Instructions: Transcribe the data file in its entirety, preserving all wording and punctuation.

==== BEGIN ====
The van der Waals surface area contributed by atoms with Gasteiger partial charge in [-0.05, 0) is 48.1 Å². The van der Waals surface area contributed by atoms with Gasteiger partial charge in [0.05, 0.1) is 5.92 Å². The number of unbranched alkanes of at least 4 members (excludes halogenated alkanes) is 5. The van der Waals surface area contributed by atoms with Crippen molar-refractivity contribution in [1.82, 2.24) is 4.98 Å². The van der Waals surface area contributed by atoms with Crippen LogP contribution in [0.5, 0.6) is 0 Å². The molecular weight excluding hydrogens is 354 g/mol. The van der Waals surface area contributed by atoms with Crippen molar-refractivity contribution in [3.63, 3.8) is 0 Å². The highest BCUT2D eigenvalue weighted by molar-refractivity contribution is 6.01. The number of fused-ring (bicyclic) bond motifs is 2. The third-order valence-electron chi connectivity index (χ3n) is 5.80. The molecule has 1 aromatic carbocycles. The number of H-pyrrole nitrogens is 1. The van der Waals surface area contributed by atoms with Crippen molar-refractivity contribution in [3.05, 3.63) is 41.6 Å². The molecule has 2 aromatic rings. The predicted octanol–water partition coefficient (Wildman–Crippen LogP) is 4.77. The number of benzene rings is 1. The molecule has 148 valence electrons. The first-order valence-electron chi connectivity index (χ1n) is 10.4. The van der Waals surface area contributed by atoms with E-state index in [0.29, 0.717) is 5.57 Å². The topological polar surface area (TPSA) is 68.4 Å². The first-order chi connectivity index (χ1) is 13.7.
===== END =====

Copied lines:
The van der Waals surface area contributed by atoms with Gasteiger partial charge in [-0.05, 0) is 48.1 Å². The van der Waals surface area contributed by atoms with Gasteiger partial charge in [0.05, 0.1) is 5.92 Å². The number of unbranched alkanes of at least 4 members (excludes halogenated alkanes) is 5. The van der Waals surface area contributed by atoms with Crippen molar-refractivity contribution in [1.82, 2.24) is 4.98 Å². The van der Waals surface area contributed by atoms with Crippen LogP contribution in [0.5, 0.6) is 0 Å². The molecular weight excluding hydrogens is 354 g/mol. The van der Waals surface area contributed by atoms with Crippen molar-refractivity contribution in [3.63, 3.8) is 0 Å². The highest BCUT2D eigenvalue weighted by molar-refractivity contribution is 6.01. The number of fused-ring (bicyclic) bond motifs is 2. The third-order valence-electron chi connectivity index (χ3n) is 5.80. The molecule has 1 aromatic carbocycles. The number of H-pyrrole nitrogens is 1. The van der Waals surface area contributed by atoms with Crippen molar-refractivity contribution in [3.05, 3.63) is 41.6 Å². The molecule has 2 aromatic rings. The predicted octanol–water partition coefficient (Wildman–Crippen LogP) is 4.77. The number of benzene rings is 1. The molecule has 148 valence electrons. The first-order valence-electron chi connectivity index (χ1n) is 10.4. The van der Waals surface area contributed by atoms with E-state index in [0.29, 0.717) is 5.57 Å². The topological polar surface area (TPSA) is 68.4 Å². The first-order chi connectivity index (χ1) is 13.7.